The above discussion demonstrates that the flame retardancy and thermal stability of treated groups were significantly enhanced compared to untreated and PA-treated group, which can be attributed to the incorporation of urea.

Fig. 4. Thermal behavior of untreated and treated wood, TG (a) and DTG (b) curves

Table 3. Thermogravimetric Data and Thermodynamic Parameters of Wood Samples in N2

Note: Ea = reaction activation energy, unit KJ/mol

T5% = initial decomposition temperature, unit °C

Percentage of residue char at 700 °C, unit %

Tmax = The characteristic temperature corresponds rate, unit °C

Residual Char Graphitization Analysis

SEM analysis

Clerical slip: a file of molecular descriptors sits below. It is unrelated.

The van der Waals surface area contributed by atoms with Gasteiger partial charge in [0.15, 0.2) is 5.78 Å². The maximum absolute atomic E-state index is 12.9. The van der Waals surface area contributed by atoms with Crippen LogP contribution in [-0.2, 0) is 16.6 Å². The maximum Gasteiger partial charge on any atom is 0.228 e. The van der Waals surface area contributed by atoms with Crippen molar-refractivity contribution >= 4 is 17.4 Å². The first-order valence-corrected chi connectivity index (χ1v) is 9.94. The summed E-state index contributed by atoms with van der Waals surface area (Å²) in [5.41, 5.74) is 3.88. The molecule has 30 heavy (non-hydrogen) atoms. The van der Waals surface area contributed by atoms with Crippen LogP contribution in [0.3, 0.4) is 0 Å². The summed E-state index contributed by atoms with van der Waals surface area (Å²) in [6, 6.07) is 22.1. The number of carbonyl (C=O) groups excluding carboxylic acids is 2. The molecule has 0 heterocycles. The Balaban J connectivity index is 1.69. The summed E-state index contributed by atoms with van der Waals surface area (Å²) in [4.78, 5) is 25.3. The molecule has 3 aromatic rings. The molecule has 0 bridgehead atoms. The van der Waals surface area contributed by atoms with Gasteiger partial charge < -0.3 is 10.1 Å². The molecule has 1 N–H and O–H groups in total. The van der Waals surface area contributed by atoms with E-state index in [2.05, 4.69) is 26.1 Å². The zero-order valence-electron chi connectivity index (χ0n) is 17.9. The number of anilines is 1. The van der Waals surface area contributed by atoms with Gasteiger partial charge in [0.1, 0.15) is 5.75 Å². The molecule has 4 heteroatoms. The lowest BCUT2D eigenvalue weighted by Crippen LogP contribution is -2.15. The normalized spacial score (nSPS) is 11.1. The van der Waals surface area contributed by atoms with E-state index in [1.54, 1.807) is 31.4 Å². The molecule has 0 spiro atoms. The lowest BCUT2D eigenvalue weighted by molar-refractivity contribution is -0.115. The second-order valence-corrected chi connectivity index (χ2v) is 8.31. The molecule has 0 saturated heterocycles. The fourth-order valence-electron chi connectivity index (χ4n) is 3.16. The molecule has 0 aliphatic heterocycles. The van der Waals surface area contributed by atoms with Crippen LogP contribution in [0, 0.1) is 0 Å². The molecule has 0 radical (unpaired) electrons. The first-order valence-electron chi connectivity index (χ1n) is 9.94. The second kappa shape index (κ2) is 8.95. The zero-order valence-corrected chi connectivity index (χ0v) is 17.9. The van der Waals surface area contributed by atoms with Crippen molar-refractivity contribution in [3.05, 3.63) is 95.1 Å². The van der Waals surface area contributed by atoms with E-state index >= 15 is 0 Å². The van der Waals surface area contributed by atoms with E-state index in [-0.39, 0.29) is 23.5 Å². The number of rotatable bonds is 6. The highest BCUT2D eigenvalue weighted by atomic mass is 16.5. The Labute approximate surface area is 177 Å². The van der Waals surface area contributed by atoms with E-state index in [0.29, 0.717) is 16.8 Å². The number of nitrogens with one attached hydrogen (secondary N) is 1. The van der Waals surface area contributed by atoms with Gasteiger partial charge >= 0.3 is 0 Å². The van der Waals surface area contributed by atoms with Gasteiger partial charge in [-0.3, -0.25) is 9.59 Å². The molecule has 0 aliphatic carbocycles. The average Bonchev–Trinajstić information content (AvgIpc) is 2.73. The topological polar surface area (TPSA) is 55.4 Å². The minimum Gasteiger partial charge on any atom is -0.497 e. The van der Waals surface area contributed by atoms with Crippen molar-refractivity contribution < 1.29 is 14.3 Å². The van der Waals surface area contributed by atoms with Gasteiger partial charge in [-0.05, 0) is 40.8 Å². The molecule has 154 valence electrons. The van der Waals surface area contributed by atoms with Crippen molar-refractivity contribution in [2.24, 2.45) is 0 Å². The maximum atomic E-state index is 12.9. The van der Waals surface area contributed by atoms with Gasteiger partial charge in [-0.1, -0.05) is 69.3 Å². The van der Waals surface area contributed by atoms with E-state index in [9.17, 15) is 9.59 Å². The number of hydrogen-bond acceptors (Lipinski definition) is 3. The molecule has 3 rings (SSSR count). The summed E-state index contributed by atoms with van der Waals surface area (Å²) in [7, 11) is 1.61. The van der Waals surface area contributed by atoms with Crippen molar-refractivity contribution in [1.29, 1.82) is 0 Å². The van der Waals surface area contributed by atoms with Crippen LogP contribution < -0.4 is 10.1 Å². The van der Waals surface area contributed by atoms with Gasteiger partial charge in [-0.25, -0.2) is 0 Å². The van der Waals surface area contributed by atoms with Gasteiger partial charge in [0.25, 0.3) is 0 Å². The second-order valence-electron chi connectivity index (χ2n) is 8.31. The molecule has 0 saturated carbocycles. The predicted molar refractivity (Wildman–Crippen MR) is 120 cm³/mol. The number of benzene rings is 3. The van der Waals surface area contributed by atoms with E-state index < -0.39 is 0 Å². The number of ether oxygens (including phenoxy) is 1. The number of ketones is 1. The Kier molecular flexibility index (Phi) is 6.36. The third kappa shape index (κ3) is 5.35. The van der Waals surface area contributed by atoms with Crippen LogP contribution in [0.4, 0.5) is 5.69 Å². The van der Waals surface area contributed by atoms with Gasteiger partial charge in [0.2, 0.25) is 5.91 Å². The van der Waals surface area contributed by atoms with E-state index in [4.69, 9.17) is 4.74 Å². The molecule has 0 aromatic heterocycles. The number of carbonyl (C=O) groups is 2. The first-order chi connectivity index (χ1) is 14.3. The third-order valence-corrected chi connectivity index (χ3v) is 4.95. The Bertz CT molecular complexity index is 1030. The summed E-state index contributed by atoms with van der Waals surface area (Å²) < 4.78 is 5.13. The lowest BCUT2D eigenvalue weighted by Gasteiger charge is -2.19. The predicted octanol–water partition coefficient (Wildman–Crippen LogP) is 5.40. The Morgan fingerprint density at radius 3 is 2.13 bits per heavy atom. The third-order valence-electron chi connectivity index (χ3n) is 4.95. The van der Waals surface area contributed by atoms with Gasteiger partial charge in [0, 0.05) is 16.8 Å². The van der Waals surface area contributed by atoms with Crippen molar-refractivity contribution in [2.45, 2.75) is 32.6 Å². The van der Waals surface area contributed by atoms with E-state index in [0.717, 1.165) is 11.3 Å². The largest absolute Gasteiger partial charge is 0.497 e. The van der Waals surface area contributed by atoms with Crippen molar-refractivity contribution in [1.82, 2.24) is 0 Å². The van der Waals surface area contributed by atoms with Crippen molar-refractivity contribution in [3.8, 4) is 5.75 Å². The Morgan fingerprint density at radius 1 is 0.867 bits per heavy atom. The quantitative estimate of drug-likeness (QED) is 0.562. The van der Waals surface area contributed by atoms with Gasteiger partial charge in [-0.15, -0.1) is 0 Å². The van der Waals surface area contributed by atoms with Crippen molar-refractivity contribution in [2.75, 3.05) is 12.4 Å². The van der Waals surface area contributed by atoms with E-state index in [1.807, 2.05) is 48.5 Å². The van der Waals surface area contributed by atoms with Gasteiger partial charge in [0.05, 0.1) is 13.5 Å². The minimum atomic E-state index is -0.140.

As shown in Fig. 5, the action mechanism of flame retardants, the residue char in wood samples after combustion was analyzed. Figure 5 presents the residual cell wall thickness of both treated and untreated wood samples. When fully burned, the untreated group exhibited minimal residual cell wall thickness of only 0.9 um. In contrast, the PAN-6 group formed a protective expansion structure during combustion that restricted heat and gas transfer and prevented rapid pyrolysis within the wood, resulting in highly graphitized residue char production. The residual cell wall thickness measured 2.09 um for treated group, which was twice that observed in untreated group. There was a relationship between urea addition and residual cell wall thickness in the treatment group. Specifically, there was pattern of an initial increase followed by a decrease, consistent with CCT results.